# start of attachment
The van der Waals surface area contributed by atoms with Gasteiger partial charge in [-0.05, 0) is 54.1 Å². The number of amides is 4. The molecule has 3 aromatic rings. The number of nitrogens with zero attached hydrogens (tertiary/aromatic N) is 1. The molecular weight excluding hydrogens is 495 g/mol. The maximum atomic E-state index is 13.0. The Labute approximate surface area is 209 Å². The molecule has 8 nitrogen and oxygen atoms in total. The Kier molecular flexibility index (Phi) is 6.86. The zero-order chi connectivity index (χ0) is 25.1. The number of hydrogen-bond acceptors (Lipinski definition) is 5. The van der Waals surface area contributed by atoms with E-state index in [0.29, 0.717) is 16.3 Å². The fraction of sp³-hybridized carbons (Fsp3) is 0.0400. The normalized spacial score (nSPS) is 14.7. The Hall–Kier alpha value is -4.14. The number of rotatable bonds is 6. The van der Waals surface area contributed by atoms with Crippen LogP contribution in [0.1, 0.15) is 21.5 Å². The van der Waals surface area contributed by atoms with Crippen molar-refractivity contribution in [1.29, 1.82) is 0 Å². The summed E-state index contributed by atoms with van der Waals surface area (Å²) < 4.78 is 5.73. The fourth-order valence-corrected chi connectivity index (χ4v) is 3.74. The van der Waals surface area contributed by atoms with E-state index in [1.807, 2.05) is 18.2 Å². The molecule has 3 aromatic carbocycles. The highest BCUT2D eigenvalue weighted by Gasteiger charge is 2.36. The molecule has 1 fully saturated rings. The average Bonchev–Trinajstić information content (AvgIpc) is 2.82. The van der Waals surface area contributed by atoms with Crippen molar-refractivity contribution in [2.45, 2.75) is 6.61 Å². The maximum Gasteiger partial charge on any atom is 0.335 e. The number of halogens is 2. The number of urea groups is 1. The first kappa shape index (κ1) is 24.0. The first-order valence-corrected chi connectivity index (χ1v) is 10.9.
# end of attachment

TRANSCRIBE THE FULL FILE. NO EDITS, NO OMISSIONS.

The van der Waals surface area contributed by atoms with Gasteiger partial charge in [-0.05, 0) is 54.1 Å². The number of amides is 4. The molecule has 3 aromatic rings. The number of nitrogens with zero attached hydrogens (tertiary/aromatic N) is 1. The molecular weight excluding hydrogens is 495 g/mol. The maximum atomic E-state index is 13.0. The Labute approximate surface area is 209 Å². The molecule has 8 nitrogen and oxygen atoms in total. The Kier molecular flexibility index (Phi) is 6.86. The zero-order chi connectivity index (χ0) is 25.1. The number of hydrogen-bond acceptors (Lipinski definition) is 5. The van der Waals surface area contributed by atoms with E-state index in [0.29, 0.717) is 16.3 Å². The fraction of sp³-hybridized carbons (Fsp3) is 0.0400. The normalized spacial score (nSPS) is 14.7. The Hall–Kier alpha value is -4.14. The number of rotatable bonds is 6. The van der Waals surface area contributed by atoms with Crippen LogP contribution in [0.1, 0.15) is 21.5 Å². The van der Waals surface area contributed by atoms with Crippen molar-refractivity contribution in [1.29, 1.82) is 0 Å². The summed E-state index contributed by atoms with van der Waals surface area (Å²) < 4.78 is 5.73. The fourth-order valence-corrected chi connectivity index (χ4v) is 3.74. The van der Waals surface area contributed by atoms with E-state index in [1.807, 2.05) is 18.2 Å². The molecule has 3 aromatic carbocycles. The highest BCUT2D eigenvalue weighted by Gasteiger charge is 2.36. The molecule has 1 fully saturated rings. The average Bonchev–Trinajstić information content (AvgIpc) is 2.82. The van der Waals surface area contributed by atoms with Crippen molar-refractivity contribution in [2.45, 2.75) is 6.61 Å². The maximum Gasteiger partial charge on any atom is 0.335 e. The number of halogens is 2. The number of urea groups is 1. The first kappa shape index (κ1) is 24.0. The first-order valence-corrected chi connectivity index (χ1v) is 10.9.